The good news is that he’ll want to impress every other team that will be bidding on him come the beginning of next season, which means extra incentive to play extraordinarily well. The bad news is that next year could be the equivalent of Dougherty in “Scare Tactics.”
Kevan Barlow is my team’s Andrew Shue.
After the first wildly successful season of “Melrose Place,” it’s as though the producers sat down and had this conversation:
Producer #1: “What should we do with this Andrew Shue guy?”
Producer #2: “I really thought he fit in well, let’s give him a bigger role next season.”
Producer #1: “Good idea.”
Then after season two had this conversation:
Producer #1: “Jeez, that Shue decision really bit us in the butt didn’t it.”
Producer #2: “Yeah, what do you think we should do?”
Producer #1: “I don’t know . . . keep on giving him too much air time?”
Producer #2: “ . . . OK, sounds like a plan.”
Basically, at this point the only value he has is that they’re still giving him the ball. But even the management of the San Francisco 49’ers has to come to their senses eventually. And after that, I’ll be scrambling to find a back-up; much like Shue after “Melrose Place,” when he did . . .
The receiver position has been my Achilles heel for the past three seasons, but they’re always managed to be just good enough. This season, unfortunately, is no different. I have one guy who just hit the high point of his prime and showed signs of slowing down last season, one guy who has played well only as a backup in the past and one guy who is all hype and hasn’t had a chance to prove himself yet due to injuries. Not a good scenario.
Hines Ward is my team’s Hayden Thomas Church.
Ward was a great team player in college, just like Church was the perfect comedic foil in “Wings” (probably one of the most overlooked sitcoms in history), then fell off the radar and had to work hard to get back the point where he is now, which is one of the top eight receivers in the game. The problem – that it took him four years to get his shot.
In 2002 (his fifth year in the league) he went completely Sideways and everyone sat up and said things like, “Where did this guy come from? Why hasn’t he done more in the past? He’s great!” And then they gave him a shot, he performed admirably, but in the three years since he’s turned 29 and people now talk about all the younger, flashier receivers.
So the question is: Is he so past his prime now that he’ll never reach the potential he could have if he had gotten a shot earlier on? Is he destined to slide back into obscurity within the next few years and only be offered roles like, “Burrito guy in Vince Vaughn movie?”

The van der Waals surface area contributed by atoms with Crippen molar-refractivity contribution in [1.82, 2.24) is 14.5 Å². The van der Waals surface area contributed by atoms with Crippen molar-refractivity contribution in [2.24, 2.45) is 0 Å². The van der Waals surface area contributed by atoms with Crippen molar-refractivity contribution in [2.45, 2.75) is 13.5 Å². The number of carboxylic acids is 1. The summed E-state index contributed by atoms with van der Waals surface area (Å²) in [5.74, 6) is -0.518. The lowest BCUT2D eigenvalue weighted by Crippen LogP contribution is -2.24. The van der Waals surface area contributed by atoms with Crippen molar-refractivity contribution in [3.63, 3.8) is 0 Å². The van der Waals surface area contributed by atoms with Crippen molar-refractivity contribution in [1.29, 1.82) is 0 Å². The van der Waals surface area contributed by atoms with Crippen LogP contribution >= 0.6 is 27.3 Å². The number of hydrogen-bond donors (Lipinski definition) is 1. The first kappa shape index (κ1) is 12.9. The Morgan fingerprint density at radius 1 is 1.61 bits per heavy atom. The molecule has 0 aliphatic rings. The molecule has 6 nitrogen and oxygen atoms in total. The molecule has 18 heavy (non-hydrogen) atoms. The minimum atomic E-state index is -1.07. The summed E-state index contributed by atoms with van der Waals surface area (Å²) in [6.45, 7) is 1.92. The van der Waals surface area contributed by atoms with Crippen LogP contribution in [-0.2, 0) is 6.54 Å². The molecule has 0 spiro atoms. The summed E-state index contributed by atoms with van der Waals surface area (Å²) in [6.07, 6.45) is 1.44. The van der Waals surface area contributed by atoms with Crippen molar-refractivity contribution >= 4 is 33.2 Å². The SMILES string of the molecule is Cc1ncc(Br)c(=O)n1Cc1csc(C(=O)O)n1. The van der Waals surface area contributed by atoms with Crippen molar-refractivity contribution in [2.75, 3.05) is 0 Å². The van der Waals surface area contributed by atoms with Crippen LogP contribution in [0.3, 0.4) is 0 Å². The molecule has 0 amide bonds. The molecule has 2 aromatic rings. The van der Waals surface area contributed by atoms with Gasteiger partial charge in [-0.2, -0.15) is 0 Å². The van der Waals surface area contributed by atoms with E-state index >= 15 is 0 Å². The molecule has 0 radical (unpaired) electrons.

Personally, I think with the right surrounding they’ve both got another blockbuster or two in them.
Nate Burleson is my team’s Alan Alda / Jimmy Smits.
Burleson this season is taking over for Randy Moss, who bolted the Vikings for the Raiders in the off season. Moss was only the most productive receiver in the NFL over the past five years while paired up with perennial All Star quarterback Daunte Culpepper. So what does all this mean? It means that you’re not going to be as good as Martin Sheen, but you’re still going to be president on “The West Wing.” So you’d have to be pretty bad to screw it up. Let’s hope Burleson doesn’t.
(Side note: I think “West Wing” is in my top three TV shows I regret not watching, but can’t explain why I don’t watch it, right along side “24” and “Six Feet Under.” And, even thought I don’t watch it regularly, I am 100% confident in saying that Stockard Channing is the “strongest female actor on television possessing less than 50% sex appeal.”)
Charles Rogers is my team’s Krista Allen.
The same way the Krista Allen tore up the soft core porn industry with her Emmanuel series in the early 90’s, Rogers tore up the college football scene at the start of 2000. But soft core porn is bush league – and so is college football when compared to the NFL.
Rogers played five games at the start of 2003 and scored three touchdowns. Then he broke his collarbone and missed the rest of the season. In 2004, he played five minutes of the first game and, once again, broke his collarbone. This season he’s finally healthy and (hopefully) ready to prove himself; just like Allen who is taking her surprisingly-still-bombshell looks around the country trying to find serious acting work on HBO’s series “Unscripted.” I’m hoping for big success for both of them, unless only mediocre success for Allen means more naked time in front of the camera. Then I’m rooting for nudity, all the way.
So there you go, my starting eight for my fantasy football team. Now, I’m not saying you have to like it, have to be interested in my season (starting Thursday, September 8th), and have to write me emails saying “Oh, Dan, you’re the best! Good luck!! I’m just saying that if you do, I’ll like you more.
Forgot I had this on my camera when I unloaded it - the "girl from the Elvis movie who's hot conisdering it's 1960." Really though, doesn't she have "background dancer" written all over her? And that look that just says, "In the 21st century, I'd be extremely easy?"